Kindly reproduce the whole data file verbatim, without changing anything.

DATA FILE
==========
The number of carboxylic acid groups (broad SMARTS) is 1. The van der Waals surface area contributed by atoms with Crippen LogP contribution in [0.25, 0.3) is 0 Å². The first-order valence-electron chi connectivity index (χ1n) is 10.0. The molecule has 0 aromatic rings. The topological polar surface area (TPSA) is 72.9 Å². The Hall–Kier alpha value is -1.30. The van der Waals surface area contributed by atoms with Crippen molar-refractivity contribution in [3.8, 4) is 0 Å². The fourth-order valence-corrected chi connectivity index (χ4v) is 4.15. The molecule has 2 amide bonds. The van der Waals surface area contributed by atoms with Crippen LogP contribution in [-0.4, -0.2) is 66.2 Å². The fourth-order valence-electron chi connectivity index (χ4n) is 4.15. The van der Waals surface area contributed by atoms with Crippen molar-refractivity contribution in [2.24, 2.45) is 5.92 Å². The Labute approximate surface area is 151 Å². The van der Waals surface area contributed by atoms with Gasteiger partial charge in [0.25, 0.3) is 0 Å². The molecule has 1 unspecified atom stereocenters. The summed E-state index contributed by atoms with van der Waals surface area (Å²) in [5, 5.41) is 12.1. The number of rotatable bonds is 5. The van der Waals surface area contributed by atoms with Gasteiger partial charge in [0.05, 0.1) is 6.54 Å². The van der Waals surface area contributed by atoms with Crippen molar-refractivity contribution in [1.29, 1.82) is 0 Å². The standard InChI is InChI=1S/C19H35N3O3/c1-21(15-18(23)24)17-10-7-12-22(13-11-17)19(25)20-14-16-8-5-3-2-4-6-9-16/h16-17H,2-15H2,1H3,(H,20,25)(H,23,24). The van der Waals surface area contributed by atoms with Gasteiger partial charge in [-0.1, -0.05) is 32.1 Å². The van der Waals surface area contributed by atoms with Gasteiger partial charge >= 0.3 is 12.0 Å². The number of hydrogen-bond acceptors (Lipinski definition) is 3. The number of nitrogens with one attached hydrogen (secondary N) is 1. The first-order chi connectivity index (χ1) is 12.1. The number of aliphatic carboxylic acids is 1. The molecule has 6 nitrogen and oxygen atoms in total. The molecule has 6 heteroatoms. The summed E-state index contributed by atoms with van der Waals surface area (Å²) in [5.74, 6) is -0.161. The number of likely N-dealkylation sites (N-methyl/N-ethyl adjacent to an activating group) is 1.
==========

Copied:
The number of carboxylic acid groups (broad SMARTS) is 1. The van der Waals surface area contributed by atoms with Crippen LogP contribution in [0.25, 0.3) is 0 Å². The first-order valence-electron chi connectivity index (χ1n) is 10.0. The molecule has 0 aromatic rings. The topological polar surface area (TPSA) is 72.9 Å². The Hall–Kier alpha value is -1.30. The van der Waals surface area contributed by atoms with Crippen molar-refractivity contribution in [3.8, 4) is 0 Å². The fourth-order valence-corrected chi connectivity index (χ4v) is 4.15. The molecule has 2 amide bonds. The van der Waals surface area contributed by atoms with Crippen LogP contribution in [-0.4, -0.2) is 66.2 Å². The fourth-order valence-electron chi connectivity index (χ4n) is 4.15. The van der Waals surface area contributed by atoms with Crippen molar-refractivity contribution in [2.24, 2.45) is 5.92 Å². The Labute approximate surface area is 151 Å². The van der Waals surface area contributed by atoms with Gasteiger partial charge in [0.25, 0.3) is 0 Å². The molecule has 1 unspecified atom stereocenters. The summed E-state index contributed by atoms with van der Waals surface area (Å²) in [5, 5.41) is 12.1. The number of rotatable bonds is 5. The van der Waals surface area contributed by atoms with Gasteiger partial charge in [0.05, 0.1) is 6.54 Å². The van der Waals surface area contributed by atoms with Crippen molar-refractivity contribution in [1.29, 1.82) is 0 Å². The standard InChI is InChI=1S/C19H35N3O3/c1-21(15-18(23)24)17-10-7-12-22(13-11-17)19(25)20-14-16-8-5-3-2-4-6-9-16/h16-17H,2-15H2,1H3,(H,20,25)(H,23,24). The van der Waals surface area contributed by atoms with Gasteiger partial charge in [-0.1, -0.05) is 32.1 Å². The van der Waals surface area contributed by atoms with Gasteiger partial charge >= 0.3 is 12.0 Å². The number of hydrogen-bond acceptors (Lipinski definition) is 3. The number of nitrogens with one attached hydrogen (secondary N) is 1. The first-order chi connectivity index (χ1) is 12.1. The number of aliphatic carboxylic acids is 1. The molecule has 6 nitrogen and oxygen atoms in total. The molecule has 6 heteroatoms. The summed E-state index contributed by atoms with van der Waals surface area (Å²) in [5.74, 6) is -0.161. The number of likely N-dealkylation sites (N-methyl/N-ethyl adjacent to an activating group) is 1.